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The Terror of Battle.

During the war we used. t*o read of companies falling baqk, regiments giving ground, and brigades becoming demoralised, and the average reader took it for cowardice and openly expressed' his contempt. No man ever went into battle twice alike. No company, regiment, or brigade were ever situated twige. alike. A man may be very braye in one battle and very timjd in the next. His physical and mental condition have much to do with it. A private* soldier knows the, position of his entire brigade in *a fight. If the position is a strong one he is encouraged ; if the flanks are exposed or the defences are weak he is nervous and apprehensive. - • , It is a grand stake the sipldier plays for in battle. If he wins ho may live.on until the next fight, If he. loaes he gets a headstone in, a national cemetery. I cannot make you understand the situation better than to give you personal experiences. The great majority of soldiers had the- -".m? frr-line and passed through tlie viln, O.\ln IiiMH.iSK. ■ .' t\ At first Bull Run my brigade gained

ground for several hours. This, with a small loss of men, kept us encouraged. Indeed, it was hard for the officers to "restrain us. Every man was hopeful and determined, and any single company would have charged a regiment. The panic had upset thousands before it touched us. Indeed, the retreat had been going on for two hours before we got word. We were well in hand and > ready to advance when the news reached us. In five minutes every man was shaky. In ten minutes men whose faces were powder-stained were sneaking out of the ranks to gainl tlw |ear Vf .;in a quarter of an hour half a company of • Confederates could have driven $he whole brigade like a flock of sheep, 'f saw men cry 4^«.^dren.. and sit .down : f rqni | weakness. Every fresh report added lo' the.ieding of terror,' and by and by 1 'discipline gave way to a "grand rvwh, and it was every man for himself. No one would stop to reason. No, one cared whether his. j comrade w f a4 ahead or behind. > This I was called cWardice, but it was not. It was panic—the terror of battle—a senseless'but powerful' something which seizes the bravest men and makes children of them.

. In the streets of Fredericksburg I saw Federal isoldiera discharge their muskets into the air, when the enemy was within point-blank range.'' Isaw plenty of them drop oil their faces and If emble^nctgr oan and cry. This was^ where every man saw the hopelessness of .attack. He felt that he was pushed forward to be shot down. There was no way for retreat until the lines should fall back. On the other hand, the Confederate troops posted behind the stone wall at the foot of Mayre's Hill joked and smoked and were in the highest spirits, feeling themselves secure from bullets, and knowing they could beat back any force. One of them told^me that after taking a dead aim on thirteen different men and [dropping everyone of . I them he refrained from firing the iiext quarter, of. an hour : .put >of i sheer v pity r for I the human targets being : shoved:up; to j meet death.-,. ,; .-*;•:-; .;V,,u, .>,; .1 „ At r Malvern Hill. my, regiment , Jay. in th 9 dry bed of a creek at the foot of the elevation.. It was,'a natural F ri£ks)it, and sheltered us so well that" we had only a .slight loss In-killed and wounded. As the Confederates charged across the fields we felt < pity for them. We .poured ,inf 6urr>toHeys, without ?fear of danger in return, and out of. five Confederates who rushed, into our lines in their" bewilderment threjßfl^rJßjfe crying and sobbing." ;.It| wasn|ttdbwardice but terror. 3 Ko'coward could nave been induced to march across thoae meadows, .in the, faiee of, os, temfioffirehljtfctra cannon and .musketry,-. r'|£ At Cold;' Harbor, after „ jbeating* off everything in our: front, and whu«\nost of the men.,were some one .started the report that the Confederates had gained 'our rear.^^Pw&thousand men broke back. ljke^a^lotrpfjboyß,) pome even their guns away,;,and the Wers of other tiw/p^s" had: no effect until %ie frenzy had had-jtimoto evaporate. At hadthe coyiar of ajstidne wall, antf w knew that we were well supported. I 'We'hoped for a charge, and when, it: game", ev^ry. \ itoa^i wj& §<k)I and calm and- confident./ 11 "One "band of prisoners numbering atidut thirty, was led past "us ioni; their.;/ffay "tirf? (she rear, , and I noticed, tjiat , many .were crying arid all wer'e llwhitefacedV v' I have seen .the best t; soldiers I aid i ,thY <rbi&st fighters win their medalsin »ne battle and show the, whifce >'in_thjatnextfc t I saw a 'second'lieutehanfc'almdwely^or the privilege, }bi pleading a charge at Antietam, and yet at* ChantiUy he fell into'-'aditfcharid pretendedioMbe^ivit so as. tp, drop behind* in'J the ;'charge. Cowards never go, to, war..^,-; If they get intp the ranks ■ through the draft they desert or ;commiti suicide! ? IfiS'.itoin'y brave men who Ihej jgrinx/jnwmster on a field of battle, and'next to the' foe his worst enemy is a terror which,seizes him!as a .chill of fever might come'on', and there is no 1 remedy for it eicepr to"Jgifc away from the screaming'niissileaiV;6f death, until one's nerve and grit returns. -r-Selected; • ; ■: \ v? s *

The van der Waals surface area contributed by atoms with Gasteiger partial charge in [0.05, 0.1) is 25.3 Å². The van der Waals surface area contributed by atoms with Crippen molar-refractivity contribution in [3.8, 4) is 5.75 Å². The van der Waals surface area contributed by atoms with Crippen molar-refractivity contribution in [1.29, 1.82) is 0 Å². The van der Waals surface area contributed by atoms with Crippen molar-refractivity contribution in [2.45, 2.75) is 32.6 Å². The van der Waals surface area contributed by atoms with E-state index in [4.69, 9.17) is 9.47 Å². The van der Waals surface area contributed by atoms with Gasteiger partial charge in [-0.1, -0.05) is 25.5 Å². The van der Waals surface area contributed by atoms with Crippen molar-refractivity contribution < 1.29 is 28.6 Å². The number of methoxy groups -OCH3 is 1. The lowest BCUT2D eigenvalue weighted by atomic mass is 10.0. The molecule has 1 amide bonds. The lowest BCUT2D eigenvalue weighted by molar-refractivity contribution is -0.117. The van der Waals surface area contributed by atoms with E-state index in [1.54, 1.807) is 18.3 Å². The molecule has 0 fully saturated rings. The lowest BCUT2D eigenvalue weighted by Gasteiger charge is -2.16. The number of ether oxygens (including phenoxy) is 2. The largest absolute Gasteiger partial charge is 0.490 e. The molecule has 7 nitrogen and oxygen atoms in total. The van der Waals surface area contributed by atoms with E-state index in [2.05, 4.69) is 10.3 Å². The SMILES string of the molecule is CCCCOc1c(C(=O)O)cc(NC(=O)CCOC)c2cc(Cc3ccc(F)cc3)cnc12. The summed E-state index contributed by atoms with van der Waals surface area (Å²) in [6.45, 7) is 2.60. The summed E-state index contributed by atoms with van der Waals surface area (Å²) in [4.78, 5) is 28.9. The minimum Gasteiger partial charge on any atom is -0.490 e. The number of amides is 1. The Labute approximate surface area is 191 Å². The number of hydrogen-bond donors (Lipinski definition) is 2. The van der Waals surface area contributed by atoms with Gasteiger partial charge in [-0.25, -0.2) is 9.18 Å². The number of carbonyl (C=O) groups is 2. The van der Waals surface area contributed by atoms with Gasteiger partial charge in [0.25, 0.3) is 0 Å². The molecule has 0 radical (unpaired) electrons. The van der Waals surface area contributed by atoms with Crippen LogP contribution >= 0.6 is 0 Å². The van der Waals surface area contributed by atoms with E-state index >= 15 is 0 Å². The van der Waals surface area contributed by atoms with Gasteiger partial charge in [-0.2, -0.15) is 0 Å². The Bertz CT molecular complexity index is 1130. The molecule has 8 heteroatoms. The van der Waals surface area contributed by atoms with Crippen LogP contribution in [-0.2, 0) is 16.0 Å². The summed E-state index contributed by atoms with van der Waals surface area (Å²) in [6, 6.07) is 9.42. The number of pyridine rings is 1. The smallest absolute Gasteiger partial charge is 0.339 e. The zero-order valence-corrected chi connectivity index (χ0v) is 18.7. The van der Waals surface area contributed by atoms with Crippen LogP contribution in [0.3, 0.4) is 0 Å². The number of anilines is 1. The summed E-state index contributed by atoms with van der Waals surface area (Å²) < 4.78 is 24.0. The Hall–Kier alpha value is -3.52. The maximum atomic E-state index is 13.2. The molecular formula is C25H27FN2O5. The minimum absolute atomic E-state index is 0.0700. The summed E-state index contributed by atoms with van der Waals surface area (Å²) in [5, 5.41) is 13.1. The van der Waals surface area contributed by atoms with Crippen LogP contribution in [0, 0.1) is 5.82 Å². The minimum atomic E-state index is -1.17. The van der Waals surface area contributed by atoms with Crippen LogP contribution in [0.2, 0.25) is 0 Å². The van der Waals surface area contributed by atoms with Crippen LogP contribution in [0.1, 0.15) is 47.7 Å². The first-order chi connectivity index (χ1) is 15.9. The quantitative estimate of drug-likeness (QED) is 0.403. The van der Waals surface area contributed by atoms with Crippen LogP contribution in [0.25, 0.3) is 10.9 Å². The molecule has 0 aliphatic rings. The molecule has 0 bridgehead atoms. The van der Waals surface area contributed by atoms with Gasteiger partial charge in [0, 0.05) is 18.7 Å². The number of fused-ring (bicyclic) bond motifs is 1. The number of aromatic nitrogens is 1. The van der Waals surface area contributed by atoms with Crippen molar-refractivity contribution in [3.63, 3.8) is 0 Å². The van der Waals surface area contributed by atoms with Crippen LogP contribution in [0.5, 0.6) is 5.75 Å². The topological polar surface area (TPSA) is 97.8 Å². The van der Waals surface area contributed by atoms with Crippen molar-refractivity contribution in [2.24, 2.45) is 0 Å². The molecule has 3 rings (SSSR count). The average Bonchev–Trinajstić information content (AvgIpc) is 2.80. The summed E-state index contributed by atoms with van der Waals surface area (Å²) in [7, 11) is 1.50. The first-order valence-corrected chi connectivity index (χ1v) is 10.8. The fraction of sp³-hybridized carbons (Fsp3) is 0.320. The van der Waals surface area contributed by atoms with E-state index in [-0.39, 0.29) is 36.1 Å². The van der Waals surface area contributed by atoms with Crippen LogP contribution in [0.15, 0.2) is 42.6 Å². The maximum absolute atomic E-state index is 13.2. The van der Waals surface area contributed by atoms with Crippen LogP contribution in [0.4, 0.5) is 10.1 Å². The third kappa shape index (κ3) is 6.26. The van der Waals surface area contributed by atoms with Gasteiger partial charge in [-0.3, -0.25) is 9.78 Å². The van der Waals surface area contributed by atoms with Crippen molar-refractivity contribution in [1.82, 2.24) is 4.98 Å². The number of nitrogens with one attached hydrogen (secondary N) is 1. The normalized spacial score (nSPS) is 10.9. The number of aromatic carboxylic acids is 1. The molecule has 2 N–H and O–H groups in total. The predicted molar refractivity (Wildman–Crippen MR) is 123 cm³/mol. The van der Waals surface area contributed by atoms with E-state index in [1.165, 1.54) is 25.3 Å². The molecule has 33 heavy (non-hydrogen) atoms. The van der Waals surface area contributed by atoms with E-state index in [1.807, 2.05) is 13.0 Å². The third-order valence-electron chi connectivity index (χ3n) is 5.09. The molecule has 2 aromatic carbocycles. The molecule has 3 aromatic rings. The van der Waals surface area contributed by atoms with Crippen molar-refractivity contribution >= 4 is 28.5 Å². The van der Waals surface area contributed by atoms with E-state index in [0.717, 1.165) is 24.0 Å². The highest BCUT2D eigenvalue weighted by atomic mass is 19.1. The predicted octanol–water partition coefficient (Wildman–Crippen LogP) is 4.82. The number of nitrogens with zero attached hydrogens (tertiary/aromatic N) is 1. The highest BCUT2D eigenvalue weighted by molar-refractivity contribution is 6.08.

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The Terror of Battle., Ashburton Guardian, Volume VII, Issue 2454, 30 June 1890

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The Terror of Battle. Ashburton Guardian, Volume VII, Issue 2454, 30 June 1890

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